Once the dance community created leveled divisions I suggested to several members of the World Swing Dance Council (WSDC) that we allow contestants to lead and follow in whatever division they were qualified to compete in regardless of gender. As you might suspect, my suggestion wasn’t well-received. I continued to lobby to eliminate gender discrimination, believing that working within the system would provide me more access to the people and organizations who could make the changes I wanted to see in the community.
In 1998, a promoter suggested that if I considered it such an important issue, I should “put my money where my mouth was” and run my own convention. So I did. In 1999 I ran Swing Break. Although I had over 800 attendees, I got a huge amount of flack for opening my “Luck of the Draw” contests to male followers and female leaders. Those competing in a non-traditional role took their competitions very seriously, and several non-traditional competitors placed in or won their divisions. Despite the positive competitive results, the ensuing social backlash was so intense I was only able to run the event one additional year. At the time, I was a single mom and if the event failed it could have resulted in me losing my house. As a result, I decided that rather than compromise and offer traditional Jack & Jill contests, I would rather not put all the effort required to operate an event if I couldn’t do it in a way that I thought was ethical.
Although I was discouraged that the community did not embrace my wish to end gender discrimination in competitions (the term “degendering” had not yet been coined), the good news was that after Swing Break more events allowed non-traditional couples in their Strictly Swing divisions. This was because one of the major arguments against ending gender discrimination was that competitors shouldn’t be “forced” to dance with someone of the same gender. The argument at the time was that degendered Jack & Jills would “force” people to dance with someone of the same gender, while Strictly Swings would allow competitors to choose their partners. We all need to remember that all of this was occurring at a time when some companies and the military would remove members if they were “out” and some people thought that it was unfair to put people – especially our soldiers – in jeopardy of losing their jobs over a dance contest. Apparently many people at the time could not understand why someone who was heterosexual would want to dance in a non-traditional role, and therefore the practice was inaccurately labeled solely a LGBT issue.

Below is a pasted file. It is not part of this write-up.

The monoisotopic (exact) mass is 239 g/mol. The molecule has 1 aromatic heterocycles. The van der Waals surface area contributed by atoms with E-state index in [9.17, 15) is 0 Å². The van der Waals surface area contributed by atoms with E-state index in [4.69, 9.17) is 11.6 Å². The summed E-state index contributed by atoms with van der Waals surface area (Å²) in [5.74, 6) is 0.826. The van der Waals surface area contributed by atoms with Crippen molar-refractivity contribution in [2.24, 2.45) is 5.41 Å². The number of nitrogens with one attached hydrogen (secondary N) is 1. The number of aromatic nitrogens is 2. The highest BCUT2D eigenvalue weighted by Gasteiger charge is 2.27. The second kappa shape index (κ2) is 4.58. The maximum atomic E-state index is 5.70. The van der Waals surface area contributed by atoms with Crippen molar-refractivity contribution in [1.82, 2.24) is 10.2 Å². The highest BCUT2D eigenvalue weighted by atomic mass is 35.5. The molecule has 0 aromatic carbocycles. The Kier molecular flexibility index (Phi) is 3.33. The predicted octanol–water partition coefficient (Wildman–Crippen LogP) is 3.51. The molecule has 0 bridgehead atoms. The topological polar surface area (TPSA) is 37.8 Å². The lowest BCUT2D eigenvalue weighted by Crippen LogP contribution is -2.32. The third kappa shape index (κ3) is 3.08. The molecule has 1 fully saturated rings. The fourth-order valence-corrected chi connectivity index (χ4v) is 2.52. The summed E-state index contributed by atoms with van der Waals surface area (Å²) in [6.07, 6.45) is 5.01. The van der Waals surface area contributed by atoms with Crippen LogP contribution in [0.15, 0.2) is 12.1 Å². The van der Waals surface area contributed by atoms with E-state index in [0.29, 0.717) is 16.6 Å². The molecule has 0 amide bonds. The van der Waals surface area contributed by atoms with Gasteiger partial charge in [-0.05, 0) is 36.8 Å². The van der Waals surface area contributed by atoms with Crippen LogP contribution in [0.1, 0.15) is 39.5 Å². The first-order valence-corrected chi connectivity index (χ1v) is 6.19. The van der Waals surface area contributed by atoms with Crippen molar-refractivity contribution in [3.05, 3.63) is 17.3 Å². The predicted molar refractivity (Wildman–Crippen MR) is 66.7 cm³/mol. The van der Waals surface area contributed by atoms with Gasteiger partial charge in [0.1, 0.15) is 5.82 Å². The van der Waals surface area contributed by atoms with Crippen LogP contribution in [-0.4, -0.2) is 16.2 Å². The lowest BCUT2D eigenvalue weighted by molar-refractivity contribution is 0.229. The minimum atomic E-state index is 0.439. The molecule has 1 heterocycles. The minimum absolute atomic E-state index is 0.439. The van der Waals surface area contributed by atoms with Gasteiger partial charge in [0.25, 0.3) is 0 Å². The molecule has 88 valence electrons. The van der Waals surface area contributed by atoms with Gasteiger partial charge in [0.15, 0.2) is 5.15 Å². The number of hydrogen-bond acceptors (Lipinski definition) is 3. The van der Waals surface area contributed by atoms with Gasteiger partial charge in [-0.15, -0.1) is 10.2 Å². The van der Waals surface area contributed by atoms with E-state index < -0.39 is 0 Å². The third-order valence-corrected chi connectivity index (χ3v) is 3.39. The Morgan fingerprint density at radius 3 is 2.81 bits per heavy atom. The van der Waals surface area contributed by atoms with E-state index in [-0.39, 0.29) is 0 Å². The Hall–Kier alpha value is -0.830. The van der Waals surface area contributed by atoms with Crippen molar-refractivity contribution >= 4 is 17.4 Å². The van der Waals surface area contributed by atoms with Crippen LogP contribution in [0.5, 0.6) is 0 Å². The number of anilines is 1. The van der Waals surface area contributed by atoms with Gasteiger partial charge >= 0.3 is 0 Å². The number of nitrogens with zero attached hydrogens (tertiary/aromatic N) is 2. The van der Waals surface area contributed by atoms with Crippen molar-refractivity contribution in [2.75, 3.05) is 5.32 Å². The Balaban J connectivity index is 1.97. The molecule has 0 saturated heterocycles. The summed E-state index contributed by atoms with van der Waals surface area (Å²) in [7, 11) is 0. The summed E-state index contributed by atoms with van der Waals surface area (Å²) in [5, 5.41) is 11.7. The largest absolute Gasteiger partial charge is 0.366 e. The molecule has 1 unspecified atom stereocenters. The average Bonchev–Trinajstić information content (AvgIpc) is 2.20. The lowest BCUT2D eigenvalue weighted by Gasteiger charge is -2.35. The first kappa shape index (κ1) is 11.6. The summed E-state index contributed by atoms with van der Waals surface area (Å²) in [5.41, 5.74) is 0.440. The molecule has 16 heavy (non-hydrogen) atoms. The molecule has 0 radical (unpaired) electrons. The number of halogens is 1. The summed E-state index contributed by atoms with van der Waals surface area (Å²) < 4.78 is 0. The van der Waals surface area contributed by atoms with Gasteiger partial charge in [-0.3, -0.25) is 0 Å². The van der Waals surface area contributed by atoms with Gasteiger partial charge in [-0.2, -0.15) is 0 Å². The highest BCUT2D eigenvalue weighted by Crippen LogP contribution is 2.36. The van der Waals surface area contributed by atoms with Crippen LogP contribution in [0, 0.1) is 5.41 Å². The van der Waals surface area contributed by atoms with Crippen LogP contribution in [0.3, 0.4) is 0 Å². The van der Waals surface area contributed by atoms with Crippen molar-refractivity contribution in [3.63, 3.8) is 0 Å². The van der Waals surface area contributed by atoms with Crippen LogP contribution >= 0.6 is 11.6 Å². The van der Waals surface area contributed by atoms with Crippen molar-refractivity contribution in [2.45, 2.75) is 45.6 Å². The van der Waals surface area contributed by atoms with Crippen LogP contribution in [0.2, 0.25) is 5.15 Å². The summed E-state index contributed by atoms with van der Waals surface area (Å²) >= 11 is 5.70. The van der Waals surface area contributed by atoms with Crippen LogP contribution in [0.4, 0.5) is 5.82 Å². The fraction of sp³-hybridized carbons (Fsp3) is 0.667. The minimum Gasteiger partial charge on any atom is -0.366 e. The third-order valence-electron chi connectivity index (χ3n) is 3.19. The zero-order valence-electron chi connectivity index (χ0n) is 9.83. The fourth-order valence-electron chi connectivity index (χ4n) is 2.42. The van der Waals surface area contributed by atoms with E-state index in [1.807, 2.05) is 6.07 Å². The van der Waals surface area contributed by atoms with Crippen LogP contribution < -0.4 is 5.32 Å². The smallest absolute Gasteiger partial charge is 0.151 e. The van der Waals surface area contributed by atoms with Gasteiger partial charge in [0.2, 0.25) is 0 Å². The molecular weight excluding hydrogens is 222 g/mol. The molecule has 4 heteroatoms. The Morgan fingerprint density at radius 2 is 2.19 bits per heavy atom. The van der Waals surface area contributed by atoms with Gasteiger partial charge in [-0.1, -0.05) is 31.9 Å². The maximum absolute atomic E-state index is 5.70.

I spent the next 14 years lobbying “behind the scenes.” The only tangible result I can identify from those efforts was a loss of work for being labeled a “troublemaker.” (During this time I was also lobbying for stricter swing content clarification in rules, which was equally controversial.) In the spring of 2014, I wrote a letter to the National Association of Swing Dance Events (NASDE) formally requesting that they remove gender restrictions from all contests. I received a response that no action would be taken “at this time.” Tired of trying to work within the system, I decided to start a petition and take the issue more public. My daughter, Samantha Buckwalter, encouraged me to substitute an online petition for a paper one (which I had planned to personally take to conventions). Since my computer skills are below the newcomer level I turned to Jonathan Jackson for help. I had recently discovered his Degendering West Coast Swing Facebook page and knew he also cared deeply about the issue so it was a good fit. He took my petition and put it online. In less than 24 hours we had over 1000 signatures. I don’t think I reached that many people working one on one in the previous 25 years! The petition helped continue the conversation and helped advertise the issue. As a result of the efforts of many people and organizations and some very courageous promoters and clubs throughout the US, there are now about 16 events that I know of that have committed to opening up their competitions to male followers and female leaders.